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Card Games and Leadership Lessons

Card games are a great addition to life, at least in my opinion. I remember playing card games when I was in high school. That was the first time that I played them. It was a transition period in my life because I went from private school to public school. You know what that means. Different sets of people and varied backgrounds plus trying to fit in as everything is new and fresh. There’s a lot of uncertainty.

I remember that people would bring out card games when there were lulls in gym class or half days. My friends and acquaintances would use the dead time at school to play these games in complete freedom. Now, mind you, we didn’t know much about the world or these different games, we just played to the extent that we knew. We didn’t have resources like hurspelarman.se or fantastic directories or archives that we have today.

It was a different world—a much different one than the present world today.

School, Card Games, and Leadership

I do recall that those were the best times in school because the teachers would be there looking up every now and then and wouldn’t mind at all. The teachers appreciated the break and didn’t care if we kept to ourselves, bet with fake money, and had a little orderly fun.

Those were my first experiences with card games. Now, I know much more and still like to hang out with friends and play these card games.

They’ve helped me to grow as a person as I learned a few things through playing games like poker.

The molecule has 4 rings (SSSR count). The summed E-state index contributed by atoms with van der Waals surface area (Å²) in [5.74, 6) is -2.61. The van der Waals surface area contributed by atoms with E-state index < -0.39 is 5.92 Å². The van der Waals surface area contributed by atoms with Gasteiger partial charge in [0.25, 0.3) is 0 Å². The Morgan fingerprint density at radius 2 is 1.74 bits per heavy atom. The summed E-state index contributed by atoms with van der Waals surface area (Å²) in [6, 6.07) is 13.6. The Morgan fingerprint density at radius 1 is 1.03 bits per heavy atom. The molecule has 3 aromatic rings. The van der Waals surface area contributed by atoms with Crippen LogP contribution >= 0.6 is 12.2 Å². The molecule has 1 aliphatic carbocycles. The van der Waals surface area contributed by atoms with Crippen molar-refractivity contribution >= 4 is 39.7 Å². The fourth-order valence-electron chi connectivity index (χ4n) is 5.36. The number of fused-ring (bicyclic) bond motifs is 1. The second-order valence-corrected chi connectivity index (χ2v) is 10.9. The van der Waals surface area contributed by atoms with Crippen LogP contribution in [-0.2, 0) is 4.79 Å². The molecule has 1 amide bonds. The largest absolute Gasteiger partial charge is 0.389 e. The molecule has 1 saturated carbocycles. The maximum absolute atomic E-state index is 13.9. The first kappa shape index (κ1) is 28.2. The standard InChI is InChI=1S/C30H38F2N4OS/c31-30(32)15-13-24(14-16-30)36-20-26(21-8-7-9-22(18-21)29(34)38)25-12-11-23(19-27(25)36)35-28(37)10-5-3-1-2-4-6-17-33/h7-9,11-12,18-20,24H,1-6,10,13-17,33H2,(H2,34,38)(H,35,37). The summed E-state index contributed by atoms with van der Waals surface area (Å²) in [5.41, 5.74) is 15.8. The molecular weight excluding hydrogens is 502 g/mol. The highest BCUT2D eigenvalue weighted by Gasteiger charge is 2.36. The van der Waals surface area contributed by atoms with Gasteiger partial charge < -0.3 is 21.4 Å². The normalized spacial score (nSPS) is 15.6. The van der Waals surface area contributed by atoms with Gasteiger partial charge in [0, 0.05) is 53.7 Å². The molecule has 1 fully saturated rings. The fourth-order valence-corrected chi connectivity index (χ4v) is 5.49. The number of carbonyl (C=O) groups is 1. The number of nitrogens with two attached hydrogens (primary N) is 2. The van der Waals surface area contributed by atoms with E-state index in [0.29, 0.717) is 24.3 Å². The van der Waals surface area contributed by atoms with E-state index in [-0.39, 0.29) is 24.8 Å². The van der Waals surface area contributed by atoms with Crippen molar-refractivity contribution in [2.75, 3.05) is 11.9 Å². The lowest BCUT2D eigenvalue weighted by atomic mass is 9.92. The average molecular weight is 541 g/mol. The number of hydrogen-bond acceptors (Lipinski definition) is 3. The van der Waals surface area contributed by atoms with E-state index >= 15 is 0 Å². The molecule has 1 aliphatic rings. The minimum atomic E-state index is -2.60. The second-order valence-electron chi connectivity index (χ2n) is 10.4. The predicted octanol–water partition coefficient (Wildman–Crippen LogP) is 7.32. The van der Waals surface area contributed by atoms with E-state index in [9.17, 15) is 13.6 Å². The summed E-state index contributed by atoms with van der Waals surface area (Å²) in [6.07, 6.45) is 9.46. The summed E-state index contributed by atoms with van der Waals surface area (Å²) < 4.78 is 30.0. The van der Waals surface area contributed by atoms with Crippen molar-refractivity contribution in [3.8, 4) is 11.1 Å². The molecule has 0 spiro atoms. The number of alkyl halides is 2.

Remember that I didn’t know anything about it before I started playing it in high school, but it taught me a lot about life and how to live. The first lesson I’ve learned was about risk and reward.

Of course, the concept of risk and reward is one of the most important aspects of life. It has always been that way since the dawn of time.

Do you venture out right now to forage for food, or will you get eaten by a mountain lion? Do you invest in stocks right now or wait a little further to buy at the right time. In life, you have to play the game. You must either call, raise, or fold.

Fold too many times, and you set yourself back a by a lot because you’ve still got to pay the piper with the blinds each day. That leads me to my next lesson.

You have to pay to play. We don’t recognize this concept as children because many of us have loving parents that will purchase the items that we want for us. We don’t understand the sacrifices early on. I’m grateful now that I’ve learned many lessons from these games, and I’ve been able to apply them to my life. These lessons helped me to become a leader in my community, and hopefully, you can learn the same.

Norman Ewing

Always striving for "The Best Life", Norman Ewing moved from Denver to San Francisco to achieve his goals. Self development, fitness, exploring our world, and reading are some of my passions toward achieving balance. You can reach me at [email protected]

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